Thursday, June 10, 2010
Bread Crumb Trail
Right out of seminary, I interviewed for a job in California (which I happened to get - shout out to my LBUMC peeps!). The position was Director of Youth and Family Ministries. One of the initial phone interviews was with a child/teen psychologist, who asked me what my primary purpose in ministry was. Keep in mind I was newly graduated, full of theology and polity and all kinds of "right answers." But before I could use any of my school learning, my heart made me blurt out, "To help the kids know who they are."
In so many ways my life has been about discovering who I am. I've preached that the actual definition of sin is not being true to yourself. I've worked very hard to be someone who is honest, caring, compassionate, endlessly forgiving, someone who brings anxiety levels down and seeks to find the best in others. I've spent a lot of my life chasing perfection - not Wesley's kind, but actual physical, mental, social, academic perfection. (You'd think by now I'd have learned.)
For some reason, when I went through Facebook this evening, I was overcome with waves of disappointment - in myself. I made a couple of mistakes this past week, and I'm still not at a point that I can be okay with making mistakes. Several someones pointed out my errors, called me on my posturing. I guess they meant well. I should try to see where they're coming from.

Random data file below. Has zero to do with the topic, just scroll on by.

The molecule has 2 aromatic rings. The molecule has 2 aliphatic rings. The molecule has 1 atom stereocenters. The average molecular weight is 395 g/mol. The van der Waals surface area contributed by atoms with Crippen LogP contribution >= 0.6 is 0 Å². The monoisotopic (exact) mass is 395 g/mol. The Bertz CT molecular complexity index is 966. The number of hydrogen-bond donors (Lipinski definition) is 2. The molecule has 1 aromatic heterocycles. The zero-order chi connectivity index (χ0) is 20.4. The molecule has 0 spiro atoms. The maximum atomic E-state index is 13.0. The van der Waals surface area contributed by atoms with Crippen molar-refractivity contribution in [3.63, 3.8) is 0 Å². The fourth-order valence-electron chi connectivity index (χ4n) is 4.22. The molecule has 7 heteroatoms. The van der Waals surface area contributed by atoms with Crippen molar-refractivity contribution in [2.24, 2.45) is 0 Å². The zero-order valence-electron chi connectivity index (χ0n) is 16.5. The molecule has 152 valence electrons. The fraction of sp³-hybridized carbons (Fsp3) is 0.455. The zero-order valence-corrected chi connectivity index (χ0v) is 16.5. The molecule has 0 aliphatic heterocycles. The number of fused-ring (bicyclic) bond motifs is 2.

And yet, all I want to do is to scream, "Get off my back!" The pressure is intense - and almost fully self-imposed, I know this. At the end of the day, I still want someone to tell me that I am loved - just for who I am - strengths and weaknesses and silliness even when it goes a little too far. In the Christian church we call that "grace."
I don't buy the idea that if you know who you are you'll know where you're going. I feel more like Hansel and Gretel, who must have despaired when the bread crumbs ran out and they were left alone in the forest, far from the home they knew. Don't get me wrong. I'm a big girl. I can find my own way. Just don't be surprised if I look down, now and again, hoping to catch a crumb, any kind of trace, the trail that leads me forward - and back to myself.